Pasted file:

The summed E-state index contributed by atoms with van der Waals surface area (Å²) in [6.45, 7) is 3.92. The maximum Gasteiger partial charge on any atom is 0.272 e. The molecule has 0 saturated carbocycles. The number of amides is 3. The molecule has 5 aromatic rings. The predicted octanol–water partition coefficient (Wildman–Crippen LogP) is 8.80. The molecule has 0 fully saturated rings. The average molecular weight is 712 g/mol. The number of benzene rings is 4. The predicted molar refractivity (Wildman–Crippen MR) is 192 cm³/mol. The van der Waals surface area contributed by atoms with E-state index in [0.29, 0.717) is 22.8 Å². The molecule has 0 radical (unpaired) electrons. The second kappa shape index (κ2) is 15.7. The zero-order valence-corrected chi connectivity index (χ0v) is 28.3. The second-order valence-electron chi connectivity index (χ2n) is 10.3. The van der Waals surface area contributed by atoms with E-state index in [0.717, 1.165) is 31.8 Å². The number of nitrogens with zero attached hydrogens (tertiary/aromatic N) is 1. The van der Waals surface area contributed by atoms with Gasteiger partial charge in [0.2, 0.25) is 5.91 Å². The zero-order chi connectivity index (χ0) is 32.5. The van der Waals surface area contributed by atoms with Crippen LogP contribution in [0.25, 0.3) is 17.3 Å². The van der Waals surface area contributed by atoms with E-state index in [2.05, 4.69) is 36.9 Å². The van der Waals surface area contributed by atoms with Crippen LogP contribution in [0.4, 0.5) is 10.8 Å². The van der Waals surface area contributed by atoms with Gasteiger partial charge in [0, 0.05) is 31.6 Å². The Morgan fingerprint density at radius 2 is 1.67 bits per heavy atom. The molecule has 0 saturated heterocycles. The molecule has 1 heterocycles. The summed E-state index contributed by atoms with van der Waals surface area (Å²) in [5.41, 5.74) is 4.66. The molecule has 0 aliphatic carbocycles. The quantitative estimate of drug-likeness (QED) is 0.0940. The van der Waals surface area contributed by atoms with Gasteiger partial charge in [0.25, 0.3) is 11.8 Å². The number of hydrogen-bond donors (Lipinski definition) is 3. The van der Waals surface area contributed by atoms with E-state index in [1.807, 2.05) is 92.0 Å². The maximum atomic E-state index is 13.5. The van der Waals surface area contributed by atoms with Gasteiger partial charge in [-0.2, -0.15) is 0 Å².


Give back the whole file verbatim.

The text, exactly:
The summed E-state index contributed by atoms with van der Waals surface area (Å²) in [6.45, 7) is 3.92. The maximum Gasteiger partial charge on any atom is 0.272 e. The molecule has 0 saturated carbocycles. The number of amides is 3. The molecule has 5 aromatic rings. The predicted octanol–water partition coefficient (Wildman–Crippen LogP) is 8.80. The molecule has 0 fully saturated rings. The average molecular weight is 712 g/mol. The number of benzene rings is 4. The predicted molar refractivity (Wildman–Crippen MR) is 192 cm³/mol. The van der Waals surface area contributed by atoms with E-state index in [0.29, 0.717) is 22.8 Å². The molecule has 0 radical (unpaired) electrons. The second kappa shape index (κ2) is 15.7. The zero-order valence-corrected chi connectivity index (χ0v) is 28.3. The second-order valence-electron chi connectivity index (χ2n) is 10.3. The van der Waals surface area contributed by atoms with E-state index in [0.717, 1.165) is 31.8 Å². The number of nitrogens with zero attached hydrogens (tertiary/aromatic N) is 1. The van der Waals surface area contributed by atoms with Gasteiger partial charge in [0.2, 0.25) is 5.91 Å². The zero-order chi connectivity index (χ0) is 32.5. The van der Waals surface area contributed by atoms with Crippen LogP contribution in [0.25, 0.3) is 17.3 Å². The van der Waals surface area contributed by atoms with E-state index in [2.05, 4.69) is 36.9 Å². The van der Waals surface area contributed by atoms with Crippen LogP contribution in [0.4, 0.5) is 10.8 Å². The van der Waals surface area contributed by atoms with Gasteiger partial charge in [0, 0.05) is 31.6 Å². The Morgan fingerprint density at radius 2 is 1.67 bits per heavy atom. The molecule has 0 saturated heterocycles. The molecule has 1 heterocycles. The summed E-state index contributed by atoms with van der Waals surface area (Å²) in [5.41, 5.74) is 4.66. The molecule has 0 aliphatic carbocycles. The quantitative estimate of drug-likeness (QED) is 0.0940. The van der Waals surface area contributed by atoms with Gasteiger partial charge in [0.25, 0.3) is 11.8 Å². The number of hydrogen-bond donors (Lipinski definition) is 3. The van der Waals surface area contributed by atoms with E-state index in [1.807, 2.05) is 92.0 Å². The maximum atomic E-state index is 13.5. The van der Waals surface area contributed by atoms with Gasteiger partial charge in [-0.2, -0.15) is 0 Å².